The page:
- A bit of extra cash for your nibs, bevvies and fish food
It’s up to you whether to bring food with you (as there’s a nice picnic area at the entrance). But note, you’re not supposed to bring any outside food or drink into the park itself.
There is a little shop and small restaurant at the park entrance, where you can stock up on snackies and get yourself some tasty, yet unnecessarily spicy, Thai dishes.
You can also load your pockets with fish food (which we didn’t, and regretted later).
When is the best time to visit Pala-U? Slippy When Wet!
Well, opening hours are 8:30 am to 4:30 pm…so I’d suggest that’s the best time.
In terms of the best season: the wetter the better!
While the National Park and nearby attractions close for the rainy season, the falls stays open year-round. And it’s much more impressive after heavy rain when the river swells; as opposed to the peak of the dry season, when the waters get a little trickily and lame.
But note, if you do go in the rainy season, it can get mega slippy when wet. So be wary as you walk.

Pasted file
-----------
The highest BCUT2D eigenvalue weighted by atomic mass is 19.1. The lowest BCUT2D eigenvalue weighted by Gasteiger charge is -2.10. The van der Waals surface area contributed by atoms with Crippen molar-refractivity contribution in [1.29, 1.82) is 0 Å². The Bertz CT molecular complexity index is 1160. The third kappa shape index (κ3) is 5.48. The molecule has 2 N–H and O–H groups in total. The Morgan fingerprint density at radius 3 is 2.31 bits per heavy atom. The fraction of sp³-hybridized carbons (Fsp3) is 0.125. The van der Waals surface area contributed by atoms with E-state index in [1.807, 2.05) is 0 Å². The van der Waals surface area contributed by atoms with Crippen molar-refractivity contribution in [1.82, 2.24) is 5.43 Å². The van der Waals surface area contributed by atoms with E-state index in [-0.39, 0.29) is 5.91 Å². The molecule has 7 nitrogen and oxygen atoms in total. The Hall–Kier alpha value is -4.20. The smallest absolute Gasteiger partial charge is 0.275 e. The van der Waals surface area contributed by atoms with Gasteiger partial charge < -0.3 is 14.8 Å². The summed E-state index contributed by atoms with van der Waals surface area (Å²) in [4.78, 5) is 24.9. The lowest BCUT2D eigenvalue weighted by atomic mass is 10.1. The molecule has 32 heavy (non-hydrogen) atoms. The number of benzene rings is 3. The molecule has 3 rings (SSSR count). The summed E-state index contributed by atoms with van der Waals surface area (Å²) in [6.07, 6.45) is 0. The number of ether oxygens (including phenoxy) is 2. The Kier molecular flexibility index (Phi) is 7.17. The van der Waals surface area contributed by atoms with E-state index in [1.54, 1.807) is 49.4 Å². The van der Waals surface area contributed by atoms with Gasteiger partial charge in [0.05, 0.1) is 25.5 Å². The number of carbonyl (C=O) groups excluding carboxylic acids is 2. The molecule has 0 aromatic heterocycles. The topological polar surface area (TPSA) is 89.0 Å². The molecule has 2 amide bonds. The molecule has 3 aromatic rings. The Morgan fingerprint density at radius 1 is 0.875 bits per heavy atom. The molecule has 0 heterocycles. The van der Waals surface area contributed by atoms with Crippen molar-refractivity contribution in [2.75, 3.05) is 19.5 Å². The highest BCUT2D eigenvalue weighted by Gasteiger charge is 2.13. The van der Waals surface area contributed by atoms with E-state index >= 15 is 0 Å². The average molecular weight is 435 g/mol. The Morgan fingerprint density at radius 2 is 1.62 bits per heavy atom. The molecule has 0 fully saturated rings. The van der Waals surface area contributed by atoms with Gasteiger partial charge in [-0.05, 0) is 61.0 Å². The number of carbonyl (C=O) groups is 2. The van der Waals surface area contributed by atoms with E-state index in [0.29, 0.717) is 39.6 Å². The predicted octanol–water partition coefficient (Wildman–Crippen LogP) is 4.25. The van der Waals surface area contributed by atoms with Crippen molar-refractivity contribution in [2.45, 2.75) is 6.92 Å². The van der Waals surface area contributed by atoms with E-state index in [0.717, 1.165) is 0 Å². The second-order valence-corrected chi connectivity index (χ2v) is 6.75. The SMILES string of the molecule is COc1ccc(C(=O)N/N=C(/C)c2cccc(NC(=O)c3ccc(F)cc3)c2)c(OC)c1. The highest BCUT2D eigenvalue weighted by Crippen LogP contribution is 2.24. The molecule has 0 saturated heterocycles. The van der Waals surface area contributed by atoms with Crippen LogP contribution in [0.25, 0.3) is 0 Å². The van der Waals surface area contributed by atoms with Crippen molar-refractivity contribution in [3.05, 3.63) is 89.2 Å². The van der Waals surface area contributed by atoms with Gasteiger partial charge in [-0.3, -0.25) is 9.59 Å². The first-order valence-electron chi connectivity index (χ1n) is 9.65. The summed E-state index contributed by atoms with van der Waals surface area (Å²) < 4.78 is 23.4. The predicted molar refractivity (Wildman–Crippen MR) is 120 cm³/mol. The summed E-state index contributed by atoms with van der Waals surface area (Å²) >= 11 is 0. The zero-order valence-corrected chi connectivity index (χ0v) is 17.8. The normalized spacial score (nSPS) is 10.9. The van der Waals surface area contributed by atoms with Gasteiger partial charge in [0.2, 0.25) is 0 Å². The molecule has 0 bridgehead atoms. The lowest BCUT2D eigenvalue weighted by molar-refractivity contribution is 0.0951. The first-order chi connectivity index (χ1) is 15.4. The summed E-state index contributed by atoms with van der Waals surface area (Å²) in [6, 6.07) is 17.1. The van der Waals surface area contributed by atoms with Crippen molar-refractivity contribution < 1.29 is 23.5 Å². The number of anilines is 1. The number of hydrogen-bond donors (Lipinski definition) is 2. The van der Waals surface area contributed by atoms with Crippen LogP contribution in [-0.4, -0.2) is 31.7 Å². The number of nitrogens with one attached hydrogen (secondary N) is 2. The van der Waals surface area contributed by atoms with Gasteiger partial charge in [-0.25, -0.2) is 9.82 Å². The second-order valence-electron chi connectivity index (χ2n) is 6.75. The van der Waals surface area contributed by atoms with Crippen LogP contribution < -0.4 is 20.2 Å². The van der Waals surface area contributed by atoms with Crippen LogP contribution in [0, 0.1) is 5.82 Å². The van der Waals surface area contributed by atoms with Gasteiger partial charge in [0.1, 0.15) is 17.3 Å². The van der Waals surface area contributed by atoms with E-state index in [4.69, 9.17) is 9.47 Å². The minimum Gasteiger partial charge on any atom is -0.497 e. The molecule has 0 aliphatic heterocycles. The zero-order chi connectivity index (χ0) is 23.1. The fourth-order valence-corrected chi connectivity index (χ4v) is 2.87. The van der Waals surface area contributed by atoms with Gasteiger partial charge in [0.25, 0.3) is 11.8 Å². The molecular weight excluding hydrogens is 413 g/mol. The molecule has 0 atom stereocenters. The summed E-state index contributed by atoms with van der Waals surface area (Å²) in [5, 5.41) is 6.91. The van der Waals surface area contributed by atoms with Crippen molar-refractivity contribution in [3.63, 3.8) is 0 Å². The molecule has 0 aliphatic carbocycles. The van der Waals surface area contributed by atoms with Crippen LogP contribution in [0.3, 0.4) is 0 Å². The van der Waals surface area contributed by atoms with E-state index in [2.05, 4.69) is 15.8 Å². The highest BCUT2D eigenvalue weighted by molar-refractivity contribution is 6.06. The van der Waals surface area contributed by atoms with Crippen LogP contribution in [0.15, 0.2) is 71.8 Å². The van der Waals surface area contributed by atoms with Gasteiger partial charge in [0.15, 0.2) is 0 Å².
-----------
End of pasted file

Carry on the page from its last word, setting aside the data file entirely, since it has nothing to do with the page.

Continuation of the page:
Uninspiring Wind Inspires Adventure
We woke to another windless day. For the fourth day in a row, the Thai flag hanging limply outside the hotel was as flaccid and limp as a depressed sea cucumber. Not good.
In the UK, windless days are great. But in Hua Hin, when you’re in town specifically to learn to kitesurf, then having no wind is a bit megashit.
We’d read all our books, sunbathed until crispy, and even (shock, horror) done some work. But the idea of another wind-free day was disheartening.
Then a voice in my head said, “If you’re bored, go for a walk.” One of my mum’s classic lines from growing up. OK ma, I will. Thanks.
And that’s how we found ourselves bezzing through the outskirts of Hua Hin on a nifty automatic scooter, out onto the highway and into the countryside. The jungle, here we come!
Leaving Hua Hin: Getting Pumped
You can catch a taxi services or a minibus to Pala-U but where’s the fun in that?
One of the joys of travelling in Southeast Asia is motorbiking (also one of the main risks for newbies: go careful now, my children, and watch those overheated exhaust pipes on your delicate calf skin).